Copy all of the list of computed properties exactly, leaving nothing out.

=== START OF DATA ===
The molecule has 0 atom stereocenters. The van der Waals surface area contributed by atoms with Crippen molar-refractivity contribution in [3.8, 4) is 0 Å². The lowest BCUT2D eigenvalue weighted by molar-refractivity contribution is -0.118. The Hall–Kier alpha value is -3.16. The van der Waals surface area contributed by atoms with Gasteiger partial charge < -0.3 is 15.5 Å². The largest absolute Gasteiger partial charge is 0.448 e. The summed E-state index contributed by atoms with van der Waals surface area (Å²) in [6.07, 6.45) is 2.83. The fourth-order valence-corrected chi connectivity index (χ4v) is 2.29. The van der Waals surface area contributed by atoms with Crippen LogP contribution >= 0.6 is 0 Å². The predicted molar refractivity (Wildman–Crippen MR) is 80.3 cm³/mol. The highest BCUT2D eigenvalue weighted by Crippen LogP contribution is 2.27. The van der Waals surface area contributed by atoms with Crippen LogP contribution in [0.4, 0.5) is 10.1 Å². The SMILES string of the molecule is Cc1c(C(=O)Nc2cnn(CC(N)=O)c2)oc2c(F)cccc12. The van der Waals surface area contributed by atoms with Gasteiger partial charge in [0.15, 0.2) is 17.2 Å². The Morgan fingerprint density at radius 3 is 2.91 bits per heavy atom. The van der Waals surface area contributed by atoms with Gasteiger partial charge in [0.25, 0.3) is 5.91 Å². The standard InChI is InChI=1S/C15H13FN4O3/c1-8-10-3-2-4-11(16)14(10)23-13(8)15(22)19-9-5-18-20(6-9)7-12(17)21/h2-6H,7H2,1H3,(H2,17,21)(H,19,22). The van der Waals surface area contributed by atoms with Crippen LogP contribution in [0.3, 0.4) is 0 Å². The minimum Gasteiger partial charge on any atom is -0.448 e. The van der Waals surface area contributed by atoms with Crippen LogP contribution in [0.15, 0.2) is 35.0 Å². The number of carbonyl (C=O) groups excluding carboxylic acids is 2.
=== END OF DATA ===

The molecule has 0 atom stereocenters. The van der Waals surface area contributed by atoms with Crippen molar-refractivity contribution in [3.8, 4) is 0 Å². The lowest BCUT2D eigenvalue weighted by molar-refractivity contribution is -0.118. The Hall–Kier alpha value is -3.16. The van der Waals surface area contributed by atoms with Gasteiger partial charge < -0.3 is 15.5 Å². The largest absolute Gasteiger partial charge is 0.448 e. The summed E-state index contributed by atoms with van der Waals surface area (Å²) in [6.07, 6.45) is 2.83. The fourth-order valence-corrected chi connectivity index (χ4v) is 2.29. The van der Waals surface area contributed by atoms with Crippen LogP contribution >= 0.6 is 0 Å². The predicted molar refractivity (Wildman–Crippen MR) is 80.3 cm³/mol. The highest BCUT2D eigenvalue weighted by Crippen LogP contribution is 2.27. The van der Waals surface area contributed by atoms with Crippen LogP contribution in [0.4, 0.5) is 10.1 Å². The SMILES string of the molecule is Cc1c(C(=O)Nc2cnn(CC(N)=O)c2)oc2c(F)cccc12. The van der Waals surface area contributed by atoms with Gasteiger partial charge in [0.15, 0.2) is 17.2 Å². The Morgan fingerprint density at radius 3 is 2.91 bits per heavy atom. The van der Waals surface area contributed by atoms with Gasteiger partial charge in [0.25, 0.3) is 5.91 Å². The standard InChI is InChI=1S/C15H13FN4O3/c1-8-10-3-2-4-11(16)14(10)23-13(8)15(22)19-9-5-18-20(6-9)7-12(17)21/h2-6H,7H2,1H3,(H2,17,21)(H,19,22). The van der Waals surface area contributed by atoms with Crippen LogP contribution in [0.3, 0.4) is 0 Å². The minimum Gasteiger partial charge on any atom is -0.448 e. The van der Waals surface area contributed by atoms with Crippen LogP contribution in [0.15, 0.2) is 35.0 Å². The number of carbonyl (C=O) groups excluding carboxylic acids is 2.